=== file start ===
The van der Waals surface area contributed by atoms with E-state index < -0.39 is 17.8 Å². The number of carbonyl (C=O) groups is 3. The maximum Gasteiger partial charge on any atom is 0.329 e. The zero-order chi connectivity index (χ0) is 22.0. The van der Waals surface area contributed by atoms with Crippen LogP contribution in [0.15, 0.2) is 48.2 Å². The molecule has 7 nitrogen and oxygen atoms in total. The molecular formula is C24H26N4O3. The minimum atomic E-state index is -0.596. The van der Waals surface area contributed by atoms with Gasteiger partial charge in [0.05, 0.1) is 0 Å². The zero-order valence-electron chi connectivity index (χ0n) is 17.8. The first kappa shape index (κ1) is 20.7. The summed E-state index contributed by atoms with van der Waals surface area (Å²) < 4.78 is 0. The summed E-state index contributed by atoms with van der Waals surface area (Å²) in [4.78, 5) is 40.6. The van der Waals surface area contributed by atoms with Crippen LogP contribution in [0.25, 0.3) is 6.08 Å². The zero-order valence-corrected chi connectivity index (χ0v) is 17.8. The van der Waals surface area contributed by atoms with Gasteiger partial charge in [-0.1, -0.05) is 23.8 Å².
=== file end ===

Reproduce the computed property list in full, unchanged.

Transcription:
The van der Waals surface area contributed by atoms with E-state index < -0.39 is 17.8 Å². The number of carbonyl (C=O) groups is 3. The maximum Gasteiger partial charge on any atom is 0.329 e. The zero-order chi connectivity index (χ0) is 22.0. The van der Waals surface area contributed by atoms with Crippen LogP contribution in [0.15, 0.2) is 48.2 Å². The molecule has 7 nitrogen and oxygen atoms in total. The molecular formula is C24H26N4O3. The minimum atomic E-state index is -0.596. The van der Waals surface area contributed by atoms with Gasteiger partial charge in [0.05, 0.1) is 0 Å². The zero-order valence-electron chi connectivity index (χ0n) is 17.8. The first kappa shape index (κ1) is 20.7. The summed E-state index contributed by atoms with van der Waals surface area (Å²) < 4.78 is 0. The summed E-state index contributed by atoms with van der Waals surface area (Å²) in [4.78, 5) is 40.6. The van der Waals surface area contributed by atoms with Crippen LogP contribution in [0.25, 0.3) is 6.08 Å². The zero-order valence-corrected chi connectivity index (χ0v) is 17.8. The van der Waals surface area contributed by atoms with Gasteiger partial charge in [-0.1, -0.05) is 23.8 Å².